Daniel: After Corey Seager last year, the Dodgers seem to have found another great young talent in Cody Bellinger. What are the thought on the rest of his season? Has he had to make adjustments yet or has the league still not caught up with him?

Scott: Not yet. But that’s coming soon. So far these first couple of months are going to be icing on the cake for the super kid. The National League has never seen him before, so for the first couple of months they’re going to challenge Bellinger. This is the time for him to be raking, and he is. The adjustments from the league will come soon, and so will his. But he is able to make those adjustments on the fly. We’ve seen him do it in the minors, and his instincts at the big league level are top notch. This kid is ridiculously talented, and I expect for him to continue to be scorching the ball during this initial period until the league makes the first adjustments.

Daniel: Justin Turner was off to a great start before landing on the DL. How much is his loss going to hurt the team?

Scott: Tremendously. Turner is the heart and soul of the Dodgers. Period. He’s beloved in the clubhouse, beloved by all fans, and one of the best third baseman in all of baseball. He hits, hits for power, plays amazing defense at third, and bats third in the lineup every day. He makes the Dodger’s offense go, and losing him for any extended amount of time is a huge crushing blow for the Dodgers. I get worked up just writing this. We miss our red dream.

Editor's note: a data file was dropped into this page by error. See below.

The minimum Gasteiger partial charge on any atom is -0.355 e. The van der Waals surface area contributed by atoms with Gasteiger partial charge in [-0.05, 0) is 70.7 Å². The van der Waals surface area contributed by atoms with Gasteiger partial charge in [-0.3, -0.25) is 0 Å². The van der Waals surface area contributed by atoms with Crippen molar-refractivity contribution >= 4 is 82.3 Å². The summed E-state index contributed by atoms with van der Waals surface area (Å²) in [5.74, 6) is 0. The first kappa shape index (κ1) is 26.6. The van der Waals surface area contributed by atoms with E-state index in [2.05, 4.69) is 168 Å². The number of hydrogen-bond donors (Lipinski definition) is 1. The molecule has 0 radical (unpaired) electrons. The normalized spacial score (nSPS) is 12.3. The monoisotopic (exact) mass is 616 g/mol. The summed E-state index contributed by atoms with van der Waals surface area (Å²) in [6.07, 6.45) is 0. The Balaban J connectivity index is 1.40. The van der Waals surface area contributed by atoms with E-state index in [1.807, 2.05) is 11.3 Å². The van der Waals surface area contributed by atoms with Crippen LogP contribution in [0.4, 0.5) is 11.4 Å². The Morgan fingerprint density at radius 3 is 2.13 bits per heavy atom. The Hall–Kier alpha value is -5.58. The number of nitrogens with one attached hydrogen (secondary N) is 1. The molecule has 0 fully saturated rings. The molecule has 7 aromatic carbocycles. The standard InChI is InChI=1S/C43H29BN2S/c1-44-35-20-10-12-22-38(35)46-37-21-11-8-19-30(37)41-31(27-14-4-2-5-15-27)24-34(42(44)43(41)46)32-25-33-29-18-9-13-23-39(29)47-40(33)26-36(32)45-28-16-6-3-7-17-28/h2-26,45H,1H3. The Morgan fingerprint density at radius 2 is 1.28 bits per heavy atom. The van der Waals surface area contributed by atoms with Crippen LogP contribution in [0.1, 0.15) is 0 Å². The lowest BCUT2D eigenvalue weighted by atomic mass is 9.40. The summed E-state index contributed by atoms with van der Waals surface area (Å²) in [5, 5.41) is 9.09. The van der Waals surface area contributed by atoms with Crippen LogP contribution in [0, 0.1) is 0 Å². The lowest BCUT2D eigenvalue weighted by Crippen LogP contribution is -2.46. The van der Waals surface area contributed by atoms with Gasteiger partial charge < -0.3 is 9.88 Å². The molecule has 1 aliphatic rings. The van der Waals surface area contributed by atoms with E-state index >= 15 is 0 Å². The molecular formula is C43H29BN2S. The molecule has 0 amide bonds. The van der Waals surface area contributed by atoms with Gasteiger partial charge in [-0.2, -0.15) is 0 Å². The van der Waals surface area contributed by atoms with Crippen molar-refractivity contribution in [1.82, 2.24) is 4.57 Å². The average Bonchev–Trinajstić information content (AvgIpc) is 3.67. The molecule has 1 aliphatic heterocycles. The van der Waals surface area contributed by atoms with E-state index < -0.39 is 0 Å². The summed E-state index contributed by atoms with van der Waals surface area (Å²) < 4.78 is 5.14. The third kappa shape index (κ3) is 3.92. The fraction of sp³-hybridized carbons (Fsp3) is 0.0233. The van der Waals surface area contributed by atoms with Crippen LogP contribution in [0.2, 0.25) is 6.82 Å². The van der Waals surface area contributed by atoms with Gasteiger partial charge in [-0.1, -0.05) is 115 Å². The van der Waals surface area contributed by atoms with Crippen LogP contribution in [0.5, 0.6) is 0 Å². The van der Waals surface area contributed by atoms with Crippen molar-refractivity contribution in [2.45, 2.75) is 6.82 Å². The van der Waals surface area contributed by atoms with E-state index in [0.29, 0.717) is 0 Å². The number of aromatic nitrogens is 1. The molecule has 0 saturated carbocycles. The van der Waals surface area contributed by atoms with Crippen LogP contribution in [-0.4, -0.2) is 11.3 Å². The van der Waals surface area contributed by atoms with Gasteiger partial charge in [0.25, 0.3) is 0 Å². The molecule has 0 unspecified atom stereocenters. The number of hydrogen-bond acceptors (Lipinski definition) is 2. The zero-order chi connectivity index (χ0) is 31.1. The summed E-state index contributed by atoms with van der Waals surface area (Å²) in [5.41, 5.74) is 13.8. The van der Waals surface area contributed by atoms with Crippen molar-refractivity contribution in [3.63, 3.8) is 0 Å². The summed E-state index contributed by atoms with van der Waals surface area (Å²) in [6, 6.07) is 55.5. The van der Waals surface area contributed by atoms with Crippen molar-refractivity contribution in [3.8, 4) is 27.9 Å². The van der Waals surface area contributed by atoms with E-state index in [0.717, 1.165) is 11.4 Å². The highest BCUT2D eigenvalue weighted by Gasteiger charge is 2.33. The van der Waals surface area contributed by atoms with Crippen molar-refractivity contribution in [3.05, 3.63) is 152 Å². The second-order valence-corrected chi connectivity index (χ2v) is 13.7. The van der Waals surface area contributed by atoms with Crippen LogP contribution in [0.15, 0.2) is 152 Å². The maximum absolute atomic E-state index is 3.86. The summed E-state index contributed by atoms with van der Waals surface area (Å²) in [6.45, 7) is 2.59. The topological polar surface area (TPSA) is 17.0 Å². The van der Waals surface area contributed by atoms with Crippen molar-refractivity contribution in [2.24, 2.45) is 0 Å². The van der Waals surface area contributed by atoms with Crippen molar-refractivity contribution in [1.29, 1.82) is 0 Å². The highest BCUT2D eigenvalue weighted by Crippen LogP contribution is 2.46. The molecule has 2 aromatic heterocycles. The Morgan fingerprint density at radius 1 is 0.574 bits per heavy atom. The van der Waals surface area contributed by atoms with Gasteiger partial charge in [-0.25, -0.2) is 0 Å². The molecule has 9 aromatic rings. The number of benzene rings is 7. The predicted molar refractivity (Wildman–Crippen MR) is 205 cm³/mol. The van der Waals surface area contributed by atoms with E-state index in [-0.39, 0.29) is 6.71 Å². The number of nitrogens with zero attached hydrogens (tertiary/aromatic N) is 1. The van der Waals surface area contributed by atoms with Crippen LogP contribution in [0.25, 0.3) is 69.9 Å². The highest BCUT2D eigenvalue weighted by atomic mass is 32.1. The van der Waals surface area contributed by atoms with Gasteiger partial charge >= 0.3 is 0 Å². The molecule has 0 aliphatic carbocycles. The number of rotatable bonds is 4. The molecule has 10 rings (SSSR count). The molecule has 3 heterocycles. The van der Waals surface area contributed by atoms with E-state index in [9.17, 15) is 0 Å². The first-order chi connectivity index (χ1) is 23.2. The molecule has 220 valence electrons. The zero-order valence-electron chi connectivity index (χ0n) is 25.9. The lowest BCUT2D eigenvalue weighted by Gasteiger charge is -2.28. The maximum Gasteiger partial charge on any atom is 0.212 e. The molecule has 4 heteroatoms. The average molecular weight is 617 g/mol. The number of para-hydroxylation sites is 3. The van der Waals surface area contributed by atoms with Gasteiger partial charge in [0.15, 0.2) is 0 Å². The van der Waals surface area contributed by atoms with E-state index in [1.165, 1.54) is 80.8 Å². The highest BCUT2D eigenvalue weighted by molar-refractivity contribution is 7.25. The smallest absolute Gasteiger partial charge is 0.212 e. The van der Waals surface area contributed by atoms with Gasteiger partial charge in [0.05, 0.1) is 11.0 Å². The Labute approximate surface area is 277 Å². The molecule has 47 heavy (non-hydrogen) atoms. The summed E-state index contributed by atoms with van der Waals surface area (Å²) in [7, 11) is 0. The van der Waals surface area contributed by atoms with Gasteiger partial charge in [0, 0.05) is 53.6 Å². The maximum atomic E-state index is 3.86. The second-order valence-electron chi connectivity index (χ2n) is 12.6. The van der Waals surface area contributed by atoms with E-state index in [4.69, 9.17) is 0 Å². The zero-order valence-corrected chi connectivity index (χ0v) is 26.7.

Daniel: What’s the weak spot in the lineup, if there is one?

Scott: Lack of speed and athleticism, and mediocre power to start the season. The Dodgers rank in the middle of the pack in power (17th in home runs) slugging, OPS etc.

The problem has been that every time there is a left hander on the mound opposing them, management puts the bench guys in the lineup. Some of the lineups put out have been horrible, and it’s a huge weakness. I have always felt that the regulars can hit left handers if given the chance. I prefer a set lineup to all of this lineup shuffling anyways. However the front office loves triple-A castoffs and light hitting utility players. When a left hander is on the mound expect for all of them to be in the lineup.

I joke a little, but the bench has actually been very good. Chris Taylor has reinvented himself, Kike has finally stopped being an automatic out, and Austin Barnes is very good. Even Chase Utley has started to hit again. The Dodgers are still a good club.

Daniel: What’s your prediction for this series?

Scott: I’ll say the Dodgers take 2 of 3 since the series is at home. However if this was at Busch then it would probably be reversed. But the series could go either way because the Cards are pretty good too.